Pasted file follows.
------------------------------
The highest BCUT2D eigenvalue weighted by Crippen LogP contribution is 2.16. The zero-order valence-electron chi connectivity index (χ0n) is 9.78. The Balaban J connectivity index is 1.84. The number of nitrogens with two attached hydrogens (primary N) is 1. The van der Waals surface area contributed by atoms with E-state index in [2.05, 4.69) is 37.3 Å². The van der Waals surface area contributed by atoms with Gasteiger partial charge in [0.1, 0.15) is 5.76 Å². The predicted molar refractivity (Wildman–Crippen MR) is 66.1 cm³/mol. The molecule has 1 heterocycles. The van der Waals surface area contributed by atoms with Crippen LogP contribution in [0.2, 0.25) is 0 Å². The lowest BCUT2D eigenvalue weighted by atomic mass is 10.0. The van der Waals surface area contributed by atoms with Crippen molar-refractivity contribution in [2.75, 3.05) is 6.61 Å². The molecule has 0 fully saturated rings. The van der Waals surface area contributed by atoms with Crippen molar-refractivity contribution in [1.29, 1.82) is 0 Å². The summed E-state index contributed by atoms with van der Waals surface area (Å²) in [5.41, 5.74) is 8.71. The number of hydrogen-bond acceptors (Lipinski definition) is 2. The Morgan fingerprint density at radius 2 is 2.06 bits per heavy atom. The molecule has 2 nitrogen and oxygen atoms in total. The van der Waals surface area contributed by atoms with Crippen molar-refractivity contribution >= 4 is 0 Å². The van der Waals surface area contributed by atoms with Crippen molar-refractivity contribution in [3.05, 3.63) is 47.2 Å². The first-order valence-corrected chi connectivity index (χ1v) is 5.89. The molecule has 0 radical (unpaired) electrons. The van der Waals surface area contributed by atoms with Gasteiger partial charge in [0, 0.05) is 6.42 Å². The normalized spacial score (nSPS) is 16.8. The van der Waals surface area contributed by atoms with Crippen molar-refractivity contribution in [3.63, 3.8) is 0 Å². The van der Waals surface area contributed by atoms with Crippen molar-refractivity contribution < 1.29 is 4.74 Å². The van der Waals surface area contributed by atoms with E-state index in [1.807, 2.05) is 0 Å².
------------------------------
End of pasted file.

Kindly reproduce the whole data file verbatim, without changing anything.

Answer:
The highest BCUT2D eigenvalue weighted by Crippen LogP contribution is 2.16. The zero-order valence-electron chi connectivity index (χ0n) is 9.78. The Balaban J connectivity index is 1.84. The number of nitrogens with two attached hydrogens (primary N) is 1. The van der Waals surface area contributed by atoms with E-state index in [2.05, 4.69) is 37.3 Å². The van der Waals surface area contributed by atoms with Gasteiger partial charge in [0.1, 0.15) is 5.76 Å². The predicted molar refractivity (Wildman–Crippen MR) is 66.1 cm³/mol. The molecule has 1 heterocycles. The van der Waals surface area contributed by atoms with Crippen LogP contribution in [0.2, 0.25) is 0 Å². The lowest BCUT2D eigenvalue weighted by atomic mass is 10.0. The van der Waals surface area contributed by atoms with Crippen molar-refractivity contribution in [2.75, 3.05) is 6.61 Å². The molecule has 0 fully saturated rings. The van der Waals surface area contributed by atoms with Crippen molar-refractivity contribution in [1.29, 1.82) is 0 Å². The summed E-state index contributed by atoms with van der Waals surface area (Å²) in [5.41, 5.74) is 8.71. The number of hydrogen-bond acceptors (Lipinski definition) is 2. The Morgan fingerprint density at radius 2 is 2.06 bits per heavy atom. The molecule has 2 nitrogen and oxygen atoms in total. The van der Waals surface area contributed by atoms with Crippen molar-refractivity contribution >= 4 is 0 Å². The van der Waals surface area contributed by atoms with Crippen molar-refractivity contribution in [3.05, 3.63) is 47.2 Å². The first-order valence-corrected chi connectivity index (χ1v) is 5.89. The molecule has 0 radical (unpaired) electrons. The van der Waals surface area contributed by atoms with Gasteiger partial charge in [0, 0.05) is 6.42 Å². The normalized spacial score (nSPS) is 16.8. The van der Waals surface area contributed by atoms with Crippen molar-refractivity contribution in [3.63, 3.8) is 0 Å². The van der Waals surface area contributed by atoms with Crippen molar-refractivity contribution < 1.29 is 4.74 Å². The van der Waals surface area contributed by atoms with E-state index in [1.807, 2.05) is 0 Å².